eCommerce Impediments

There are two broader types of ecommerce stores. One is the specialized niches like Markhor. They make their own products and sell them via their online store. These have only one type of customer i.e. people buying their shoes. The other type is market places where you don’t make anything of your own but rather sell stuff made by someone else. Daraz, Home Shopping etc fall under this category. There are plenty of these in Pakistan. None of them is a clear winner. Black Friday aside you don’t get to hear any growth stories too.

For the sake of today’s article, I will be talking about these second type of stores when I say ecommerce. To make myself further clear, I won’t be talking about logistics and other operational challenges because those problems are solvable, either via money or a strong growth curve. So why ecommerce hasn’t become a billion dollar market as yet? On the surface, the idea looks great. It’s convenient to shop from your couch than to drive to the supermarket, prices are often reasonable and despite some occasional hiccups deliveries do go well.

Inferior Customer Experience

There are a few reasons that come to mind. Number one is the lack of great customer experience. For any new marketplace business to succeed the technology must enhance the user experience. And unfortunately, that’s not happening right now. Web stores are often messy, not well designed, look dubious and a plethora of choices for almost everything is confusing at best. Especially for someone who is visiting the store for the first time. And I haven’t observed any concentrated effort to make a visitor feel like home. This last point is critical because a customer has not made any extra effort as yet to get to you. He might be surfing something else at the very same time. Lack of payment method adds to the bad experience—more on that later.

At the heart of this is the fundamental urge of trying to be Amazon from get go. Amazon was only a book store for a very, very long time. They made sure that they are the go to place for books before moving into something else. You have to nail down one thing well before moving to the next.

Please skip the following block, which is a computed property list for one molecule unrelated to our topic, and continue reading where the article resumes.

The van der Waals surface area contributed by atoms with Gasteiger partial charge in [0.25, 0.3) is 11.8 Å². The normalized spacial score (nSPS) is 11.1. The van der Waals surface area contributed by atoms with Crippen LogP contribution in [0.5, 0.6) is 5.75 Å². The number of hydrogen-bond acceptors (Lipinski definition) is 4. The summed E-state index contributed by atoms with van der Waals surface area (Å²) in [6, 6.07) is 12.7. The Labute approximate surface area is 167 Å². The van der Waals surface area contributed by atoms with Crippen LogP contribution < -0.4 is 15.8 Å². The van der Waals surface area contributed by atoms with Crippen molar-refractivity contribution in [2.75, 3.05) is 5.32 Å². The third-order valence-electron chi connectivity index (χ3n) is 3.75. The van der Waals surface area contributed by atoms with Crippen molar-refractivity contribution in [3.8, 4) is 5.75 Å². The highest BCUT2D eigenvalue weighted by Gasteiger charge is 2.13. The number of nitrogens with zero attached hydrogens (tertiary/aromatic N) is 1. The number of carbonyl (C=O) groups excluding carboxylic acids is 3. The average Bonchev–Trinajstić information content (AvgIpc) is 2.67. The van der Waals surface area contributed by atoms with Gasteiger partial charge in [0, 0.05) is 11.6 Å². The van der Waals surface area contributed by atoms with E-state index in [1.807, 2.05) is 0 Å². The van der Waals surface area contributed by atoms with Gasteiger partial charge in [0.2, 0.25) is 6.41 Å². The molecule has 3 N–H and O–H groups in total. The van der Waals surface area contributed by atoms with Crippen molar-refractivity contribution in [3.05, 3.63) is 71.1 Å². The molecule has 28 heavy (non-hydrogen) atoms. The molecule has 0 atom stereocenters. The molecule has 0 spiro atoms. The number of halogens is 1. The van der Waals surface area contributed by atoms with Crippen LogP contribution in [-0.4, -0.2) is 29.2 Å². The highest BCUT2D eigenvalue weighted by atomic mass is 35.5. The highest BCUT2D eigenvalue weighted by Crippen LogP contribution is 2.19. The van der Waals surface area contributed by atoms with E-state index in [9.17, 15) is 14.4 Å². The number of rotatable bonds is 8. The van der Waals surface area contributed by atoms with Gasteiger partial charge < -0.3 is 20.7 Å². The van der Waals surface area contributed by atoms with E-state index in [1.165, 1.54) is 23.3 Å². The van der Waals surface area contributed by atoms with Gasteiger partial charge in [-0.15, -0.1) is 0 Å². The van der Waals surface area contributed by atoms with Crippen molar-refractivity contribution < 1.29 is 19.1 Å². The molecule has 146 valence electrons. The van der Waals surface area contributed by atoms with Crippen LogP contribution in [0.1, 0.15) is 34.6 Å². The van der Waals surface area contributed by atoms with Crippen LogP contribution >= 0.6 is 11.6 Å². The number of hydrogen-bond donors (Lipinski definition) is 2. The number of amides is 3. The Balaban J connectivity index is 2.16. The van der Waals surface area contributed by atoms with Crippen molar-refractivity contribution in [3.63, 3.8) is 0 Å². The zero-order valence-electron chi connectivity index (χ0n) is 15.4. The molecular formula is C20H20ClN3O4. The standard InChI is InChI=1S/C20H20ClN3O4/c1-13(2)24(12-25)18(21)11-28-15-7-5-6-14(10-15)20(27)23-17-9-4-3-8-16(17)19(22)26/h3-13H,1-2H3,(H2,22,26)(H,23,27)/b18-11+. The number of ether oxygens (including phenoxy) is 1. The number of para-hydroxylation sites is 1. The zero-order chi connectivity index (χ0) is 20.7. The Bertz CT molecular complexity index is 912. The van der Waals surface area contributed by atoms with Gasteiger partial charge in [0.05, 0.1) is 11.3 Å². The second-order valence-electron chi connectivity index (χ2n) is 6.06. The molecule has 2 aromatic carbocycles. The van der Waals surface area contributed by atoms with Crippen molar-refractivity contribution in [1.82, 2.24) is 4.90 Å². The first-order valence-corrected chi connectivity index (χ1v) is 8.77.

No economic pull

Both suppliers and buyers are not getting any incremental business value from these stores. I recently had to buy ear phones and wasted half an hour trying to figure out where to get one. At the end, I could not convince myself to buy online. Because 1) I gained no trust that any online store will be any different from the accessory shop that’s a five-minute walk from my home. 2) If I order online I will have to wait for 2-3 days to get them. 3) There is hardly any price difference.

Since I can’t trust either of them so it’s better for me to visit the shop and check the ear phones before making the purchase rather than to buy first and end up not liking the thing. This is a typical cycle that repeats itself every time I need to buy something. I can understand it’s hard to provide any economic benefit when you are young. That’s where nailing the experience part could be handy.

Market concentration

Reread the first problem I described above while trying to purchase ear phones. I can get it from a shop that’s at five minutes walk from my home. This is an unfortunate challenge for e-commerce players operating in cities like Lahore. You can find almost every thing by walking out of your home for five minutes. And most probably you will have plenty of options to choose from. What’s more convenient than that?

Any market that’s not fragmented is a bad choice for a marketplace business. There is a reason Amazon started with books and not grocery items despite the fact that Seattle might not be a concentrated market for groceries as Lahore.

No upfront payment method

Cash on delivery works but it changes the relationship between you and your customer.

When I buy something from Amazon, I pay in advance. And as human when I have already paid for something I will generally be looking forward to that. This positive attitude can make a lot of difference in I conceive the actual product to be. Also, since I have paid already I will try to find good things in the product to make my decision right. Apart, inspecting products before I had to pay for them changes the dynamic a bit too. Checking products in a well-decorated store is different than checking them on your couch with possible kids screaming at your back and the looming uncomfortable decision of giving your money away.

There is a possible solution for this. And that’s by significantly improving the user experience at last mile. But this might require getting into the logistics yourself and making sure your customer is happy and satisfied before you leave the door. This actually works. We, at Markhor, tried during our Kickstarter campaign when we were unable to deliver shoes on time. We still do that if something bad happens. But we do not accept cash for the same experience reasons.

I do believe that this is more than $1B industry. But ecommerce players will have to change their approach if we want to be there rather quickly. Or maybe Jack Ma can do something about it.